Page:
The death penalty is wrong, even for a piece of dirt like Zacarias Moussaoui.
His execution might satisfy our thirst for vengeance — even if he was sitting in a jail cell on Sept. 11, 2001 — but what would it tell us about Moussaoui that we already don't know?
He hates Americans, and as a member of al-Qaida, wants to kill as many of us as he can. He said as much during his sentencing trial, which culminated Wednesday with the jury's recommendation that he be sentenced to life in prison.
Would his execution stop al-Qaida from wanting to kill us, and worse, trying to kill us?
The more important question — and a question that should guide our thinking about the death penalty in general — is what would executing Moussaoui say about us as a society?
Is the only way we know how respond to violence and mass killings like on 9/11 is with more violence and death?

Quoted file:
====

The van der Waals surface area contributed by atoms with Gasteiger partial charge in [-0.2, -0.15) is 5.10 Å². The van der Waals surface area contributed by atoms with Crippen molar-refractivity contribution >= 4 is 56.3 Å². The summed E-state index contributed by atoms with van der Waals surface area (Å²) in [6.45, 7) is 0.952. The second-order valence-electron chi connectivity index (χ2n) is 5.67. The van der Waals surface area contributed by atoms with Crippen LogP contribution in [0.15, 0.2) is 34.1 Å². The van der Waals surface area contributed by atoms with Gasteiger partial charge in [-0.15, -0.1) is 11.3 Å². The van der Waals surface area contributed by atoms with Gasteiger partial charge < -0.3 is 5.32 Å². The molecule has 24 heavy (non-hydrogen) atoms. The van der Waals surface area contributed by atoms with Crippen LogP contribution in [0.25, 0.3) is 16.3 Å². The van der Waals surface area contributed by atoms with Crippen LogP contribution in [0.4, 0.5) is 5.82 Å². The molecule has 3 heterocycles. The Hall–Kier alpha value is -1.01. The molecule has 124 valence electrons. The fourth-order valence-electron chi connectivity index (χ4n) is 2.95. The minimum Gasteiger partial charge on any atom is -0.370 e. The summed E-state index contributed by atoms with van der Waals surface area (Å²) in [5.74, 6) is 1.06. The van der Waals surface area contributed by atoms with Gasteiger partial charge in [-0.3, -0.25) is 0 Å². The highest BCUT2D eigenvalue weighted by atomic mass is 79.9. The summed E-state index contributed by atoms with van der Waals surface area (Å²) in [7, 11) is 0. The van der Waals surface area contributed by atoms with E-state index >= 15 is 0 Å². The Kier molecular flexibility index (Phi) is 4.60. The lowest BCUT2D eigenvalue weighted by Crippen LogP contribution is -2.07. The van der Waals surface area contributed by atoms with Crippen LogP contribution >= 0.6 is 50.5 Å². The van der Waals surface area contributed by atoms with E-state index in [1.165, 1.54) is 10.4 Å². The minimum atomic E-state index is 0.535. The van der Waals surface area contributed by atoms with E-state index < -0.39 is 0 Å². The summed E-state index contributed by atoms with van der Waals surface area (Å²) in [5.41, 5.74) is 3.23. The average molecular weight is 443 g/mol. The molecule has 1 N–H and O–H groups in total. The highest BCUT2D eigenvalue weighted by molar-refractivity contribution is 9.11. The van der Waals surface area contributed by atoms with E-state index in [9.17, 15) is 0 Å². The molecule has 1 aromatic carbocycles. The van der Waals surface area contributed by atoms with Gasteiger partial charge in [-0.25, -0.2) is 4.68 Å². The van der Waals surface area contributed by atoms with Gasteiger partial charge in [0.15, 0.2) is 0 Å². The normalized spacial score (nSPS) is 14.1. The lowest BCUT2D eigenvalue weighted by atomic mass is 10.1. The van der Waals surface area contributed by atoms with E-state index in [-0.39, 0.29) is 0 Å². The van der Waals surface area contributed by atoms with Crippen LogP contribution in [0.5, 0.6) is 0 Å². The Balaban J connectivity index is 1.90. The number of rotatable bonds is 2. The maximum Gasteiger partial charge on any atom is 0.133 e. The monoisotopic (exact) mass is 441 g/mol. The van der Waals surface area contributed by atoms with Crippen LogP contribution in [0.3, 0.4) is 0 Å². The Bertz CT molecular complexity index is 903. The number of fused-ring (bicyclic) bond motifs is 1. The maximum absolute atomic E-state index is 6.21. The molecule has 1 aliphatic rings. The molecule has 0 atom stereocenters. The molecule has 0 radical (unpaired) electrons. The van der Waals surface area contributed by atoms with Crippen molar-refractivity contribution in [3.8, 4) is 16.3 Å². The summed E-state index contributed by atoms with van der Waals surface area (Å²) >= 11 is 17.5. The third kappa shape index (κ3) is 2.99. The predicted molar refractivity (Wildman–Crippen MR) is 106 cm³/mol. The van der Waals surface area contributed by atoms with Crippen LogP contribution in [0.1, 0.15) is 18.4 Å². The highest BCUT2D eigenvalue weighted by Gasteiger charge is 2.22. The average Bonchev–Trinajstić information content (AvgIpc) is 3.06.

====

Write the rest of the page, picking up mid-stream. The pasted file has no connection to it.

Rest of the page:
The sense of vengeance is execution would bring might be sweet, but it would be short-lived and ultimately only an illusion.
Some of the family members of 9/11 victims understand that.
"My husband and I both opposed the death penalty in general. For me, now, this particular case is no exception,” said Andrea LeBlanc, whose husband Robert was a passenger on United Flight 175, the second plane that crashed into the World Trade Center, hitting the South Tower.
“Violence takes many forms and killing another human being will never undo the harm that has been done. Killing Zacarius Moussaoui would not have helped us understand those things that lead to 9/11. Nor would it have helped create the kind of compassionate world I want to live in."
Abolish the Death Penalty has more comments from other family members who opposed the death penalty for Moussaoui.